Are you ready for alternative lenders?
Wednesday, June 4, 2014
Posted by: Tim Mislansky
Most credit unions are interested in attracting young adults or millennials to their institution. These are folks who are in their prime borrowing years. They need credit cards, car loans and eventually a home loan. Credit unions are trying to figure out how to serve this group with their heavy usage and reliance on technology.
A recent survey by Accenture reported that 72% of 18-34 year olds would be “likely” or “very likely” to bank with companies like Apple, Google or Wal-Mart. Also, there is a public proposal out to have the U.S. Postal Service offer traditional banking services. Why would younger folks consider doing business with these folks instead of a traditional financial institutions and what’s it mean for credit unions who want to be “memberlicious” as a mortgage lender?
Well, first off this seems a bit scary for a main stream lender. We have methods and traditions in place about how we do business. If Google or Apple, who already have lots of information on us, our spending habits and in some cases our personal financial institution ever decide they want to get into mortgage lending, you can be sure they won’t do it like we do.
They’ll be fast and they’ll use technology and leverage it to be a low cost provider. And they will turn that into a price competitiveness that will be tough to compete with. It could forever change the way mortgage lenders do business and, gasp, make credit unions and banks irrelevant in the home lending space. Am I being overdramatic? Perhaps, but these firms have changed the way we live with music, access to friends and family and information, so what’s to prevent them from getting into financial services and mortgage lending?
Even if it never comes to fruition, we need to be prepared. What should credit unions wanting to be “memberlicious” do?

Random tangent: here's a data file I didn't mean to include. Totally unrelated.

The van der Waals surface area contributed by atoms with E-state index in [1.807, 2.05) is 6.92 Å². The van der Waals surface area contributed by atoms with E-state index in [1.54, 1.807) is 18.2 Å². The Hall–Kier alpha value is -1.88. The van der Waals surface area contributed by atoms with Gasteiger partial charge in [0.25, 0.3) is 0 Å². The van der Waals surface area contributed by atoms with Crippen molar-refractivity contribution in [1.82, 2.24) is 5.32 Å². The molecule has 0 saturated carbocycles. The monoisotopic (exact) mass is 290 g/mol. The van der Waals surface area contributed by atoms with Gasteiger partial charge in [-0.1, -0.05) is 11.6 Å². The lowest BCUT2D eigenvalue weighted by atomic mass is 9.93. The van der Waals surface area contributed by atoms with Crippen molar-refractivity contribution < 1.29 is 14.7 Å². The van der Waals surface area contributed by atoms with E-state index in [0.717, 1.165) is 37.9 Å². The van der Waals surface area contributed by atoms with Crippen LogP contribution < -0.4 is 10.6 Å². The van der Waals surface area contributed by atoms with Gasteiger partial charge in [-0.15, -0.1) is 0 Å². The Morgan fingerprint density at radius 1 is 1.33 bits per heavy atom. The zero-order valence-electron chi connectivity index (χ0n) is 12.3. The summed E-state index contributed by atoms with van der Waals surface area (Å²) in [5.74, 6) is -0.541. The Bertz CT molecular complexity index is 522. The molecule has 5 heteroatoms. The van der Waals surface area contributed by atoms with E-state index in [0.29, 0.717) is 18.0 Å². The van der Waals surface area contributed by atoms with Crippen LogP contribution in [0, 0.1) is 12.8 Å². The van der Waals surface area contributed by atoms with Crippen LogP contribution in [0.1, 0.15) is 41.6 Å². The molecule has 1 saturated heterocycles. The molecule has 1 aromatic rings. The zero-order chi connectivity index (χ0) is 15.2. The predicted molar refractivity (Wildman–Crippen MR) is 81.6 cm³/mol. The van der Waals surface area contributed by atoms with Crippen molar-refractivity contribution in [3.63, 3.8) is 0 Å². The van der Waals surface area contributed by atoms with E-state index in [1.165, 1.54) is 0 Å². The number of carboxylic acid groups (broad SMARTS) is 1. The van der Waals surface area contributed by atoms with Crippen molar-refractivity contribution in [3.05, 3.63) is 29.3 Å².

1. Get to the member before they are ready to buy a home. Find a way, whether it’s through down payment saving programs or education or realtor programs to get to the member before they are ready to start looking for a home. Otherwise, we’ll lose them to someone else.
2. Make our technology top notch. We can’t lag behind in our ability to use the web to do home loans. Most of us have an online application that is slick. Whether it’s MortgageBot or Accenture Mortgage Cadence (the old Prime Alliance) but this just puts us on equal footing. And some credit unions are still using a simple form on their web site to gather data and not integrate with the credit bureau or an automated decision tool. Worst yet, some credit unions still put out a PDF for a member to download and complete by hand. And most of us are behind the times on easy, technology driven way to gather and deliver documents to members. We’ve got to get with the times and get ahead.
3. Look at the operations and drive out excess cost. Credit unions historically have been nice people (not that the banks are mean), but we tend to be forgiving in terms of the operation. We’ve got to find more ways to get better performance out of our people and do the old saying of work smarter and work faster. We can no longer allow someone to keep working for us if they are not productive just because they try hard. It sounds a bit cold, but it doesn’t have to be. I’m not suggesting we give pink slips to people in mortgages who can’t produce at the necessary levels, but we can help them find some other role at the credit union that is more aligned with their skill set.
4. We need to hire the best people. Despite all the wonders of technology, buying a home is still a big deal and it often requires hand holding. Credit unions constantly need to be looking for the best people. The world used to be about people, technology and processes. It still is, but the technology and processes are often the same or at least table stakes. Credit unions will win at being “memberlicious” if they have the best people.
5. And we’ve got keep an eye of the non-financial institutions when they start playing in our space. This post was brought about by reading an article about the Google car and the author suggesting that perhaps Google will get into the financing game. We need to be vigilant of what the big tech companies are doing not be caught off guard one day.
For in the end, the giant tech companies are constantly looking for ways to change the world and perhaps mortgage lending is a part of the world that needs changing. So let’s lead that change and not be followers.
This article originally published at Mortgages are Memberlicious here.